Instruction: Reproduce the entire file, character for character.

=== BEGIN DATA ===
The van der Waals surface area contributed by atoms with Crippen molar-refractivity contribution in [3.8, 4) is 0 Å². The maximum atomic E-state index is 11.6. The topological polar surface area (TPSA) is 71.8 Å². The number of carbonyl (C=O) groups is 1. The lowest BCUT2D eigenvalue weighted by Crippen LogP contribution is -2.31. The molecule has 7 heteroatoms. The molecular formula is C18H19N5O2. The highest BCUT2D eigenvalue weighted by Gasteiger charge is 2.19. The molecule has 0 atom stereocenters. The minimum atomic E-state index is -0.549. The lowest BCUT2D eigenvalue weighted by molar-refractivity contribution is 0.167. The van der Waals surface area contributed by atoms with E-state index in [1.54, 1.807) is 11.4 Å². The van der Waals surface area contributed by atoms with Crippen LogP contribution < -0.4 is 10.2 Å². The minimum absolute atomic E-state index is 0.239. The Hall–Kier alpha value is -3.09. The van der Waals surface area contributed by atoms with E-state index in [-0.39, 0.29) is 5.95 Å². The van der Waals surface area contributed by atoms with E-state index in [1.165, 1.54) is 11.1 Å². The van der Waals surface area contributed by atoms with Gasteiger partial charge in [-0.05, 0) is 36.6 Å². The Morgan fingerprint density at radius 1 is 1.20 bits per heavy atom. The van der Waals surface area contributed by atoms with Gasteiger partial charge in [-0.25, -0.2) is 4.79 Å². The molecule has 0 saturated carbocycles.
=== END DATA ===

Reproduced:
The van der Waals surface area contributed by atoms with Crippen molar-refractivity contribution in [3.8, 4) is 0 Å². The maximum atomic E-state index is 11.6. The topological polar surface area (TPSA) is 71.8 Å². The number of carbonyl (C=O) groups is 1. The lowest BCUT2D eigenvalue weighted by Crippen LogP contribution is -2.31. The molecule has 7 heteroatoms. The molecular formula is C18H19N5O2. The highest BCUT2D eigenvalue weighted by Gasteiger charge is 2.19. The molecule has 0 atom stereocenters. The minimum atomic E-state index is -0.549. The lowest BCUT2D eigenvalue weighted by molar-refractivity contribution is 0.167. The van der Waals surface area contributed by atoms with E-state index in [1.54, 1.807) is 11.4 Å². The van der Waals surface area contributed by atoms with Crippen LogP contribution < -0.4 is 10.2 Å². The minimum absolute atomic E-state index is 0.239. The Hall–Kier alpha value is -3.09. The van der Waals surface area contributed by atoms with E-state index in [-0.39, 0.29) is 5.95 Å². The van der Waals surface area contributed by atoms with E-state index in [1.165, 1.54) is 11.1 Å². The van der Waals surface area contributed by atoms with Gasteiger partial charge in [-0.05, 0) is 36.6 Å². The Morgan fingerprint density at radius 1 is 1.20 bits per heavy atom. The van der Waals surface area contributed by atoms with Gasteiger partial charge in [-0.25, -0.2) is 4.79 Å². The molecule has 0 saturated carbocycles.